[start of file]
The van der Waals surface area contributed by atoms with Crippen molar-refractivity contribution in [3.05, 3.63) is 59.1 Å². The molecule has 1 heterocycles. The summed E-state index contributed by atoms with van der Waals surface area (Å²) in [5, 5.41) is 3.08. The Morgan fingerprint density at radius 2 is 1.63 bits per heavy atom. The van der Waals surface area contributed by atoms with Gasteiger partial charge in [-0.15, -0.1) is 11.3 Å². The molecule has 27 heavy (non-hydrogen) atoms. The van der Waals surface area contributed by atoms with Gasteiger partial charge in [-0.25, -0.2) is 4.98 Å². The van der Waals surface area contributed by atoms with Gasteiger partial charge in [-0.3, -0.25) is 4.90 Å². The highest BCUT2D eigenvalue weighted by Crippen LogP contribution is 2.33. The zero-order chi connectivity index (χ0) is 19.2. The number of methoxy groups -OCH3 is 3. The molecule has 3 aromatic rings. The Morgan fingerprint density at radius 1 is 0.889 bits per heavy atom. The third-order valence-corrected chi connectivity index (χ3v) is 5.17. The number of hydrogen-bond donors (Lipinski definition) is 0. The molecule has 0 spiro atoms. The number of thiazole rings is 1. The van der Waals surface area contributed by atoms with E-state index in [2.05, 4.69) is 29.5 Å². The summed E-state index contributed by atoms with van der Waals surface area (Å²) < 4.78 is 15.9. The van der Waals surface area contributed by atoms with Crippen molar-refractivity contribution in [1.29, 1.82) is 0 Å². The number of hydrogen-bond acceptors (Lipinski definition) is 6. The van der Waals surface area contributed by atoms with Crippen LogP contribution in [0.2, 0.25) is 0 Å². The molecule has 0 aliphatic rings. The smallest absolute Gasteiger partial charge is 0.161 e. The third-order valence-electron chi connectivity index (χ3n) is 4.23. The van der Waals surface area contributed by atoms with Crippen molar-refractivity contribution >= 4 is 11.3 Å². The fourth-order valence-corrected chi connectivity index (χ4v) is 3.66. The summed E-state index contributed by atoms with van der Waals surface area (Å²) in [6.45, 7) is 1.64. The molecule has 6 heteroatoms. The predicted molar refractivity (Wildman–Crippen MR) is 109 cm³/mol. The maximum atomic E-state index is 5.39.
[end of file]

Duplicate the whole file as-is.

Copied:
The van der Waals surface area contributed by atoms with Crippen molar-refractivity contribution in [3.05, 3.63) is 59.1 Å². The molecule has 1 heterocycles. The summed E-state index contributed by atoms with van der Waals surface area (Å²) in [5, 5.41) is 3.08. The Morgan fingerprint density at radius 2 is 1.63 bits per heavy atom. The van der Waals surface area contributed by atoms with Gasteiger partial charge in [-0.15, -0.1) is 11.3 Å². The molecule has 27 heavy (non-hydrogen) atoms. The van der Waals surface area contributed by atoms with Gasteiger partial charge in [-0.25, -0.2) is 4.98 Å². The van der Waals surface area contributed by atoms with Gasteiger partial charge in [-0.3, -0.25) is 4.90 Å². The highest BCUT2D eigenvalue weighted by Crippen LogP contribution is 2.33. The zero-order chi connectivity index (χ0) is 19.2. The number of methoxy groups -OCH3 is 3. The molecule has 3 aromatic rings. The Morgan fingerprint density at radius 1 is 0.889 bits per heavy atom. The third-order valence-corrected chi connectivity index (χ3v) is 5.17. The number of hydrogen-bond donors (Lipinski definition) is 0. The molecule has 0 spiro atoms. The number of thiazole rings is 1. The van der Waals surface area contributed by atoms with E-state index in [2.05, 4.69) is 29.5 Å². The summed E-state index contributed by atoms with van der Waals surface area (Å²) < 4.78 is 15.9. The van der Waals surface area contributed by atoms with Crippen molar-refractivity contribution in [1.29, 1.82) is 0 Å². The number of hydrogen-bond acceptors (Lipinski definition) is 6. The van der Waals surface area contributed by atoms with Crippen LogP contribution in [0.2, 0.25) is 0 Å². The molecule has 0 aliphatic rings. The smallest absolute Gasteiger partial charge is 0.161 e. The third-order valence-electron chi connectivity index (χ3n) is 4.23. The van der Waals surface area contributed by atoms with Crippen molar-refractivity contribution >= 4 is 11.3 Å². The fourth-order valence-corrected chi connectivity index (χ4v) is 3.66. The summed E-state index contributed by atoms with van der Waals surface area (Å²) in [6.45, 7) is 1.64. The molecule has 6 heteroatoms. The predicted molar refractivity (Wildman–Crippen MR) is 109 cm³/mol. The maximum atomic E-state index is 5.39.